What is it that makes Paladin healing so enjoyable? Two things in my opinion. The extreme mana efficiency, with three ways of regenerating mana; and Beacon of light. Even after all the nerfs to Paladin mana efficiency that have taken place in WotLK, Paladins are still eminently mana efficient. I’m by no means an expert in the area (yet) but I have healed as Resto Druid, Resto Shaman, and Holy Paladin and I have far fewer mana issues as a Paladin than I ever did with either of the other two. Gear is obviously part of that, but of the three types of healers, Druid mechanics emphasize periodic mana regeneration via innervate which has a three minute cool down. And requires you to use that Innervate at precise times in order to maintain a full mana bar.

    Resto Shamans are closer to the continuous mana regeneration style of the Paladin through use of their mana totems but I don’t think it can keep pace with a Paladin continuously judging and using Divine Plea. My own spec and glyphs emphasize Flash of Light spamming, so I really only begin to see any whittling down of my mana pool if I start to use Holy Light for the big heals. But I’ve yet to run into any trouble where I could not very easily regenerate my mana from judging and divine plea. Even after death and a battle rez, where I come out with little mana I can very quickly get back to healing and regenerating mana without the need for an innervate. It’s simply amazing and I find I enjoy it very much.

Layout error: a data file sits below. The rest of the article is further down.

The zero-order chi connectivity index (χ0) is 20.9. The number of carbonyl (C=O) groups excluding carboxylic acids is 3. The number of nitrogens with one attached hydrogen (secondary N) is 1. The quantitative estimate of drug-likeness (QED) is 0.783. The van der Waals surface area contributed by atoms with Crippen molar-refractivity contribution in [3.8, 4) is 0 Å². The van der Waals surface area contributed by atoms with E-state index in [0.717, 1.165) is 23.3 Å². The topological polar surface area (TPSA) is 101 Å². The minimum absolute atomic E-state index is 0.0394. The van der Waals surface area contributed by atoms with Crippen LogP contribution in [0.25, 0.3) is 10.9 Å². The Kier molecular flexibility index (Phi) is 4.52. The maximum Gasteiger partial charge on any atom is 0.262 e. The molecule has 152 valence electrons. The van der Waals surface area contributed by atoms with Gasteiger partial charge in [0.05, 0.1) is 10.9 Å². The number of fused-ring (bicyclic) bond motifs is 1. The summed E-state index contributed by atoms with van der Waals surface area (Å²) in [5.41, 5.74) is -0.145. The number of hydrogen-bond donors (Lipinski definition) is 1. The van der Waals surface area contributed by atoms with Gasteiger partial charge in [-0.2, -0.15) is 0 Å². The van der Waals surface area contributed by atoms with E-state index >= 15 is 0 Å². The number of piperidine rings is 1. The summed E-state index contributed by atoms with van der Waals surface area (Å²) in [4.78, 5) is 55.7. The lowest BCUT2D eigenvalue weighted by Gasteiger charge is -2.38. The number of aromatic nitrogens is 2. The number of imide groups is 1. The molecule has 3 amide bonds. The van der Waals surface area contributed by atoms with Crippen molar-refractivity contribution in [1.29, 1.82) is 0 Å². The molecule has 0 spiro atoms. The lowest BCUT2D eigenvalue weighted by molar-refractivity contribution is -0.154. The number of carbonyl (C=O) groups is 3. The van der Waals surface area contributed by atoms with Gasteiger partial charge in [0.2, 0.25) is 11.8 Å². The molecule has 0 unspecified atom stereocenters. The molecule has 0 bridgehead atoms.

Then we have Beacon of Light. Lets face it, Paladin healers were not designed to be AOE healers. However Beacon of Light goes a good ways toward making Paladin healers viable as raid healers. Placing your Beacon on the MT and healing the OT or raid members as they take splash damage effectively means double healing as any healing you do to anyone also heals the person you put the Beacon on. A single Paladin can easily heal two tanks. Two Paladin healers on a typical two tank boss fight are pretty much everything you need. One spamming FoL and one spamming HL. Even healing an OT with my beacon on the MT, I’m able to assist with raid healing most of the time.